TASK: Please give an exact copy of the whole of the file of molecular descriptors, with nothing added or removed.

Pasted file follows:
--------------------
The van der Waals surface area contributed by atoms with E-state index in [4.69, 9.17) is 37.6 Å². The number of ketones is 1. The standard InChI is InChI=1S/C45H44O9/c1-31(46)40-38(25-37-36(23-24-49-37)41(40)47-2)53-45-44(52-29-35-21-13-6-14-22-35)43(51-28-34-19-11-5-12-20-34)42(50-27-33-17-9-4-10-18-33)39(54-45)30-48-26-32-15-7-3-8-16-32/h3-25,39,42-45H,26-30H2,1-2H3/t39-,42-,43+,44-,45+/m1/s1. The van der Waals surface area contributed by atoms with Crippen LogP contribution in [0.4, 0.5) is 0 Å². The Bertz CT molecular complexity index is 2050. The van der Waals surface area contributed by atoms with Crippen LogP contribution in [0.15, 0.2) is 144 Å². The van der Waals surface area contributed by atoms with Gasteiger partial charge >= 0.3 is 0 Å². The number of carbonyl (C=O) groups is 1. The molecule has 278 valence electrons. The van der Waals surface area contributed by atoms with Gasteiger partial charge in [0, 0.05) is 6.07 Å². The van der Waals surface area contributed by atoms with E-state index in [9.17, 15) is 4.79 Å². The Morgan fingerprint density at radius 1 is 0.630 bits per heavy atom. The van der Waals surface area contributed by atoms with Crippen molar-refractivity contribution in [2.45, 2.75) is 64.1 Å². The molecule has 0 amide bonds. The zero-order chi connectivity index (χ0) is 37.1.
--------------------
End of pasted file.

The van der Waals surface area contributed by atoms with E-state index in [4.69, 9.17) is 37.6 Å². The number of ketones is 1. The standard InChI is InChI=1S/C45H44O9/c1-31(46)40-38(25-37-36(23-24-49-37)41(40)47-2)53-45-44(52-29-35-21-13-6-14-22-35)43(51-28-34-19-11-5-12-20-34)42(50-27-33-17-9-4-10-18-33)39(54-45)30-48-26-32-15-7-3-8-16-32/h3-25,39,42-45H,26-30H2,1-2H3/t39-,42-,43+,44-,45+/m1/s1. The van der Waals surface area contributed by atoms with Crippen LogP contribution in [0.4, 0.5) is 0 Å². The Bertz CT molecular complexity index is 2050. The van der Waals surface area contributed by atoms with Crippen LogP contribution in [0.15, 0.2) is 144 Å². The van der Waals surface area contributed by atoms with Gasteiger partial charge >= 0.3 is 0 Å². The number of carbonyl (C=O) groups is 1. The molecule has 278 valence electrons. The van der Waals surface area contributed by atoms with Gasteiger partial charge in [0, 0.05) is 6.07 Å². The van der Waals surface area contributed by atoms with E-state index in [9.17, 15) is 4.79 Å². The Morgan fingerprint density at radius 1 is 0.630 bits per heavy atom. The van der Waals surface area contributed by atoms with Crippen molar-refractivity contribution in [2.45, 2.75) is 64.1 Å². The molecule has 0 amide bonds. The zero-order chi connectivity index (χ0) is 37.1.